IRS doesn’t intend on publishing 280E tax guidance for cannabis companies anytime soon

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Bethan Rose Jenkins, Cannabis News Writer/Editorial

Cannabis companies impacted by Section 280E of the federal tax code have been informed that the much-anticipated guidance won’t be released just yet. This is according to Internal Revenue Service (IRS) attorney Evan Hewitt, who claims that the agency is pushing for issues and guidance pertaining to coronavirus relief instead.

Hewitt’s words were heard during a web conference hosted by the American Bar Association’s Tax Section. He noted that the federal agency’s efforts are heavily tied to 2017 tax reforms that were previously facilitated by Republicans, before being signed into law by former President Donald Trump.

“Certainly we’re aware of the ever-increasing importance of Section 280E, as time goes on,” Hewitt was quoted as saying during the presentation. The attorney went on to say that the IRS failed to clarify 280E guidance for cannabis companies when the government agency released a list of priorities in November 2020.

According to Hewitt, “other businesses” that don’t touch the cannabis plant A.K.A. “ancillary cannabis businesses” may also be subject to 280E. 

IRS issued new tax-payment guidance for cannabis companies September

Cannabis industry players have been informed that they won’t be enlightened on the subject of 280E guidance just five months after the IRS published a series of guidance documents. Issued in September, the guidance included instructions regarding the way(s) in which U.S. cannabis companies can use large wads of cash to pay tax bills; despite federal restrictions limiting bank account access for businesses in the weed sector.

“A key component in promoting the highest degree of voluntary compliance on the part of taxpayers is helping them understand and meet their tax responsibilities while also enforcing the law with integrity and fairness to all,” reads a statement from the IRS that was published on Twitter. “Businesses that traffic [cannabis] in contravention of federal or state law are subject to the limitations” in IRS code.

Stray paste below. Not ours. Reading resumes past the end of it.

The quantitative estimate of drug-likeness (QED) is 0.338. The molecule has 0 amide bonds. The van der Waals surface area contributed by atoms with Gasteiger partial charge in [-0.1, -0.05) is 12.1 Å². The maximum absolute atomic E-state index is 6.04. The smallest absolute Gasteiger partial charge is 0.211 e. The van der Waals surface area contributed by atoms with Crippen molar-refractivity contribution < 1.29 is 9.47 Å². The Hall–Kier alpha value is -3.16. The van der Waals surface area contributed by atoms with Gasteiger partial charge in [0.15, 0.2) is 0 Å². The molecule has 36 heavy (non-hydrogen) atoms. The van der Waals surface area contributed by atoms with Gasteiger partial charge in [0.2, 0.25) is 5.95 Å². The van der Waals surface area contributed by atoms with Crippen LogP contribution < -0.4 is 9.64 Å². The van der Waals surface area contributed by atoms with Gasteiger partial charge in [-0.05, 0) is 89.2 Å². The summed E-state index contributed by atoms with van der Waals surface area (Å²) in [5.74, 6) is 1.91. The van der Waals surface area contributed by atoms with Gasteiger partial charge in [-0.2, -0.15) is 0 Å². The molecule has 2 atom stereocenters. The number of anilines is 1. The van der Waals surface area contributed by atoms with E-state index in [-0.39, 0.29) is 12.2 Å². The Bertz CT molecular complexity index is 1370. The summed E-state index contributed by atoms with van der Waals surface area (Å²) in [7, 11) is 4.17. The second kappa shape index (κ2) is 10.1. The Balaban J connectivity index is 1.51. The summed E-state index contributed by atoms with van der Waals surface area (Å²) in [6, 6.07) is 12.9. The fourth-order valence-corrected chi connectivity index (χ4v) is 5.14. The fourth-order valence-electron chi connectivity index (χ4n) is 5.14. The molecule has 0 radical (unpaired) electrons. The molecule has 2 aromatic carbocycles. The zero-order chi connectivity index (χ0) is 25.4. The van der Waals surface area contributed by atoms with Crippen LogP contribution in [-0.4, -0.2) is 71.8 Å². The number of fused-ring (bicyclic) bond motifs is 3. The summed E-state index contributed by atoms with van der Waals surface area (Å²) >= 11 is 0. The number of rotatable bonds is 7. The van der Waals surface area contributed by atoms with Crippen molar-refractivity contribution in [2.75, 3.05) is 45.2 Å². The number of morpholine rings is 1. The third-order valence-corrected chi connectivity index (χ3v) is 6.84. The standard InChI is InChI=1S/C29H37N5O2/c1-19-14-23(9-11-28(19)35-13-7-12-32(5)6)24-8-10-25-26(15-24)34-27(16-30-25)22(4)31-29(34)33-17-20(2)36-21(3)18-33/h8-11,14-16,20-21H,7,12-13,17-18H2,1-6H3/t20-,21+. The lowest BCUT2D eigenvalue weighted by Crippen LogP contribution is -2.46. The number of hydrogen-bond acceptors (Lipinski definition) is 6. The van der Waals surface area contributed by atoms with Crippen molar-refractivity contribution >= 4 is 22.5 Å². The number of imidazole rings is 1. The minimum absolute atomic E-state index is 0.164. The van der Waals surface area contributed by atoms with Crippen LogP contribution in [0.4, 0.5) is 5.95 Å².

Rules outlining how to pay taxes with cash money, as well as a list of frequently asked questions, links to forms and an overview of Section 280E, were featured in the September-issued range of online documents.

It’s likely that the IRS felt pressure to issue this guidance. After all, in April, the government agency fell under fire in a Treasury Inspector General for Tax Administration (TIGTA) report for failing to educate the legal cannabis industry on its federal tax obligations. 

However, the agency seems to have taken a step back as the coronavirus pandemic becomes evermore intense.

An overview of the U.S. Treasury Department report 

The cannabis industry likely owes hundreds of millions of dollars in unpaid taxes, based on the findings of a report written by TIGTA. Those unpaid taxes, say TIGTA officials, fall under Section 280E of the Internal Revenue Code. 

As per the details of 280E, companies that traffic cannabis and other federally illegal drugs are forbidden from filing standard business deductions. Consequently, state-legal cannabis companies are racking up substantial federal tax bills.

“Without a national program to address this high-risk industry, the IRS will be unable to accurately determine the overall noncompliance risk associated with taxpayers within this industry, let alone the accuracy of their reporting compliance with the limitations of 280E,” reads an excerpt from the report.

Conversely, the report also discovered that a Republican tax bill from 2017, named “The Tax Cuts and Jobs Act,” presents a loophole for cannabis companies to dodge 280E taxes. While the loophole offers a comforting prospect for the cannabis industry, litigation will be ongoing until the lucidity of 280E is satisfactory.